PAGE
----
Making sure you’re armed with the knowledge to spot a potential scam. Warranty Direct discusses common pitfalls for motorists and its top tips on how to avoid them.

 

Selling a car

Offers to buy without viewing

If someone offers to buy your car without looking at it first, this should be considered a warning sign. A buyer may get into an accident or damage the car on purpose, claim it was already damaged when they bought it and expect you to pay for the damages.

To avoid this, make sure you describe your car as accurately as possible when creating your advert and ask the person to sign a ‘sold as seen’ receipt before a sale is agreed.

Swap scam

Swap scams are an increasingly popular con which exploits auction and classified websites where consumers advertise their car for sale. Crooks will contact the seller to express an interest but suggest a swap instead. However, the swap car will often be on existing finance, or sometimes even stolen.

Make sure to research the history of the other car before you exchange and ask to see all documents and service history. A genuine seller will have all of this prepared and be happy to show it to you.

Vehicle matching

Cold callers may approach an owner claiming to have a buyer waiting and ask for an upfront fee which they say is refundable if the car isn’t actually sold.

Typically, the car is never sold and the seller is never refunded, resulting in lost money. If you find yourself in this situation, do not feel pressured into giving your credit or debit card details out to people you don’t know. However, if the worst does happen, contact your bank straight away to see if they can recover your funds and report the incident to Action Fraud which ensures the correct crime reporting procedures are followed.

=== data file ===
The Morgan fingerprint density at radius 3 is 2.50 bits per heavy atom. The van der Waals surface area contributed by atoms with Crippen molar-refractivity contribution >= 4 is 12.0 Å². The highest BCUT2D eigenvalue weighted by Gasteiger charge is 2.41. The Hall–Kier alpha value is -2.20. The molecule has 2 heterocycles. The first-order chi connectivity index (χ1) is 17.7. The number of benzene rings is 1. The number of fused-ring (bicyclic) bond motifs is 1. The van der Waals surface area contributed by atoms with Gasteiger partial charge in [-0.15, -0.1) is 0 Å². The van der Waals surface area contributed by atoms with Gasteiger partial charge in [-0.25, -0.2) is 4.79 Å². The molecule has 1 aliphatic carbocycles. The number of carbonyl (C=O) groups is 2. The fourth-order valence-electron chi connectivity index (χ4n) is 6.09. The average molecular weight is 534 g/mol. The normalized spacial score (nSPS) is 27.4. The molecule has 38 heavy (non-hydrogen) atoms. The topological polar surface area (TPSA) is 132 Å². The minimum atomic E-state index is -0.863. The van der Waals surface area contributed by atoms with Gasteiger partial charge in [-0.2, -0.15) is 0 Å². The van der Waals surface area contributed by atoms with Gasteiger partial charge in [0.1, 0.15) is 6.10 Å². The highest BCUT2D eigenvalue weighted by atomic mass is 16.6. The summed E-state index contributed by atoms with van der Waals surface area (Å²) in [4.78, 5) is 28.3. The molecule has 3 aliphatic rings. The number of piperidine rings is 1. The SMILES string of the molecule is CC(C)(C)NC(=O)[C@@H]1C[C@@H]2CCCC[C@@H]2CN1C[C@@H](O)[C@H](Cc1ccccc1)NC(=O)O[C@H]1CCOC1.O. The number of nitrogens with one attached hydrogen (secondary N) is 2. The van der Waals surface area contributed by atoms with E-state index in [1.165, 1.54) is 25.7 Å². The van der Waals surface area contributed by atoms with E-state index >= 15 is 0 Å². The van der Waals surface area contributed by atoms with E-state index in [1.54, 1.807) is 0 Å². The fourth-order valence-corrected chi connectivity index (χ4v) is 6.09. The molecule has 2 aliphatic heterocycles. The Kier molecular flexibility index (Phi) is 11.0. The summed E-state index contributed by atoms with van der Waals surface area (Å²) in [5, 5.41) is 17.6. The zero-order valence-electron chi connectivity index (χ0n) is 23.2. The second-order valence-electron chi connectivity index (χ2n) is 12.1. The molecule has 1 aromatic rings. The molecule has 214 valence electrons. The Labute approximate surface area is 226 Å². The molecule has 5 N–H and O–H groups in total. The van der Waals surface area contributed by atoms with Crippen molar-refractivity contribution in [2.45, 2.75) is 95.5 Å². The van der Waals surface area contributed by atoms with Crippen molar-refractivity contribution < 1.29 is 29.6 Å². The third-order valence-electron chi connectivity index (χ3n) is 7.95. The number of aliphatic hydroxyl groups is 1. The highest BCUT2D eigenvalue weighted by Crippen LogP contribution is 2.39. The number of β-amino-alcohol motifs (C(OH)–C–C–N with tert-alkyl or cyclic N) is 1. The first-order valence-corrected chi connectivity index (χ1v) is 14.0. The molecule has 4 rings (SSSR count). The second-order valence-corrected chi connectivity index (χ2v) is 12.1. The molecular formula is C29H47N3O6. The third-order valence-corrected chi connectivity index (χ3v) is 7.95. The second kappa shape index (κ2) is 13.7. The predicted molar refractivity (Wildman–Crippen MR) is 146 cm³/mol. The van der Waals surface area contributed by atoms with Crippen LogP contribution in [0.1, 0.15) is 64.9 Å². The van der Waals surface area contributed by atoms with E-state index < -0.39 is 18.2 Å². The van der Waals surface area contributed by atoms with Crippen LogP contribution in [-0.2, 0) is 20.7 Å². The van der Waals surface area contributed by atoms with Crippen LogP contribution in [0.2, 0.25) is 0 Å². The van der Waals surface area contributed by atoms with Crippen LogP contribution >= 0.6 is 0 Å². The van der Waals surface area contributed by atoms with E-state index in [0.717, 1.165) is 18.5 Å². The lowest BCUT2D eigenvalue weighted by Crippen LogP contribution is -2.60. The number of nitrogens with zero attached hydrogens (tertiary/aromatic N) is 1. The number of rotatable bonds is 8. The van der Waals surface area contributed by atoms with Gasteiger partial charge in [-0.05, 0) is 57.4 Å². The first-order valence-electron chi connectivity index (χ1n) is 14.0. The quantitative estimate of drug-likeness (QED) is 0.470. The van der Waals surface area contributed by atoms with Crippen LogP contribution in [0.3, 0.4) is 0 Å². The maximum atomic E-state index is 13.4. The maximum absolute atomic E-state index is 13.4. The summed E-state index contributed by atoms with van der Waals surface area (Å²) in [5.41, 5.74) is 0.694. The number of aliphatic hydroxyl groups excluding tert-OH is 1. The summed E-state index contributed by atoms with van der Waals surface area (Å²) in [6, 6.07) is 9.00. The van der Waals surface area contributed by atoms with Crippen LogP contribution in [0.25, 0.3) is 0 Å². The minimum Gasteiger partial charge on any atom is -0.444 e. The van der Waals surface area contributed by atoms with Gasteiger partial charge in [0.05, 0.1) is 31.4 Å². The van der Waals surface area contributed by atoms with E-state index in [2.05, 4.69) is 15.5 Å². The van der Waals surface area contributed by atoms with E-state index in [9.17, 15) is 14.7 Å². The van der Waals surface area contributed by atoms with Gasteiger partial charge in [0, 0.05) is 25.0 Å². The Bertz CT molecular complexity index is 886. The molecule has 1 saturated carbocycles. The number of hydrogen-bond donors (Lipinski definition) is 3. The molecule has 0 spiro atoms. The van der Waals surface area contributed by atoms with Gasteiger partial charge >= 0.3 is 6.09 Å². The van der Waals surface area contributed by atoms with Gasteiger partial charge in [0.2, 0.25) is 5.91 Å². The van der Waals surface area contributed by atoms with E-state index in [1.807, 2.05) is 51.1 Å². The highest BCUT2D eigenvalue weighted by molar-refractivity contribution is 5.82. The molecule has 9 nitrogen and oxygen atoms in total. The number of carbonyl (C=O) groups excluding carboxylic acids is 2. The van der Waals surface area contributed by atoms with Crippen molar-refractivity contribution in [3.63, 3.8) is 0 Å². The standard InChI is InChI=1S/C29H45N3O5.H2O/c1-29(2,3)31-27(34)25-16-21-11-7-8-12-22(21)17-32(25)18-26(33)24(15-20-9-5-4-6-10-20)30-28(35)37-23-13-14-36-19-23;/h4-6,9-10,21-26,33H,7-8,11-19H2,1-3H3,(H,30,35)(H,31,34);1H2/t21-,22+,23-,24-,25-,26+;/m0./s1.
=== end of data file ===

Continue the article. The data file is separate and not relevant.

Buying a car

Virtual vehicle

The ‘virtual vehicle’ scam involves the fake advertisement of a car for sale and the sole purpose is to extract money fraudulently from an eager buyer.

The car will often be advertised for slightly lower than the going rate, with seemingly great mileage for its age. They will ask you to transfer money, sometimes a large deposit, without even seeing the car.

Once parted with the cash, you’ll soon realise it doesn’t exist. So, always make sure you see the car before you buy it and get a receipt. If possible pay on a credit card, so your funds are in part protected should the transaction turn out to be fraudulent, according to Section 75 of the Consumer Credit Act.

Fake mileage

Changing a car’s mileage to increase value is one of the oldest tricks in the book. Although modern cars are getting harder to modify, the number with mileage discrepancies is on the rise.

2016 research by car history company HPI shows one in 16 cars had an illegally-altered mileage reading which equates to roughly 2.3 million in the UK displaying incorrect mileage.

Be sure to check the vehicle history, as this will show the recorded mileage and highlight any discrepancies. Checking the MOT certificates will also reveal any odd gaps or points where the mileage for one year is lower than the previous.

Fake payment

Always make sure payment is cleared before handing over your car.

Fake customers who seem legitimately interested in buying a car will sometimes pay for it using stolen details, from a credit card or through a fake bank account.

Others may contact you saying they have accidentally overpaid you, ask you to refund the additional sum of money and then withdraw the original payment. You’re then left out of pocket and potentially without a car.

Always be over-cautious when buying or selling a car. Read through all documents, research the history of the car and check the condition thoroughly. The last thing you want is to be conned into buying or selling and end up with nothing at the end of it.

Apr 302018
 

Choosing whether to drive an automatic or manual vehicle is just one of the many important decisions you’ll have to make when buying a new car.